In order to have to use fewer materials from primary sources such as mines or salt flats, essential raw materials are to be recovered not just once, but several times. To this end, battery cells made from recycled material are recycled again, thereby also proving that even multiple recycling runs have no influence on the material quality. Closing the loop requires complex interdisciplinary processes. For efficient and ecologically and economically sensible recycling, all processes must be coordinated with each other in order to produce sorted and high-quality secondary materials under the highest safety requirements. This is about scalability and economic efficiency in particular.
Independence through decentralisation, advantages through use of secondary materials
The consortium project focuses on the mechanical-hydrometallurgical recycling route, which is characterised by low energy requirements and the possibility of a comparatively simple decentralised distribution of certain recycling processes in Europe. This favours a local circular economy and secures strategically important raw materials, which significantly reduces Europe’s dependence on other regions of the world. The HVBatCycle project aims to identify efficient processes and innovative solutions that ensure the establishment of an end-to-end value chain with high economic efficiency while, at the same time, maximising recycling and energy efficiency and minimising environmental impact.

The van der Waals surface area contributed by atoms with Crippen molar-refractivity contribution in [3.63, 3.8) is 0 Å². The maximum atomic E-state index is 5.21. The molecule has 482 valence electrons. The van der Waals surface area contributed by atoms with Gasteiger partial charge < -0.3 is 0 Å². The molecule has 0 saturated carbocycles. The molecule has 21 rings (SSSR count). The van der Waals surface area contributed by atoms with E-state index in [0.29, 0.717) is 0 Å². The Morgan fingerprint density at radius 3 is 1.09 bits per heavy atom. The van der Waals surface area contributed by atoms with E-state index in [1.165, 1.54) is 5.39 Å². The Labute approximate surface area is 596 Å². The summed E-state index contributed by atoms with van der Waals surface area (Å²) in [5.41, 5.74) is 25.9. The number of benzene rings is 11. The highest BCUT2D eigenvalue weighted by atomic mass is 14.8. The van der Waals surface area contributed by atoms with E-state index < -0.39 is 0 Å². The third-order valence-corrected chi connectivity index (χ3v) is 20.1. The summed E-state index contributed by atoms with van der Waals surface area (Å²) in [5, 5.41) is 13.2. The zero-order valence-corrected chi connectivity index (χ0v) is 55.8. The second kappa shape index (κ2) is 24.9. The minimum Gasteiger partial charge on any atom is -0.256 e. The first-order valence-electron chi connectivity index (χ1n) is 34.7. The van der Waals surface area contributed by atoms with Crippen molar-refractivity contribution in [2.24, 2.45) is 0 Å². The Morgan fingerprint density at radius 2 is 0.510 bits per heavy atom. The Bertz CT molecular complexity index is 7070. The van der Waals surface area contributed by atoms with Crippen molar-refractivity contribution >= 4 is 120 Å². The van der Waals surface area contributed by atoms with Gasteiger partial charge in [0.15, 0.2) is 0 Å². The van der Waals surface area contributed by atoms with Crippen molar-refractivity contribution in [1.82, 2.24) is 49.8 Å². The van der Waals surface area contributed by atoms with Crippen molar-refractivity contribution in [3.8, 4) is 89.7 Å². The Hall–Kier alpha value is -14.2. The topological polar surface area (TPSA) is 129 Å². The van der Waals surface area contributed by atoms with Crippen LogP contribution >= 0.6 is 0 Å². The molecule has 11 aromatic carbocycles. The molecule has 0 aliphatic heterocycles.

Automation of the dismantling processes and recovery of the electrode material
Concrete innovative development approaches lie in a demand-oriented – that is, economically optimised – discharge and a largely automated dismantling of declining battery systems down to cell or electrode level. This also includes an almost loss-free separation of active material and carrier foils as well as the recovery of graphite and highly volatile electrolyte components.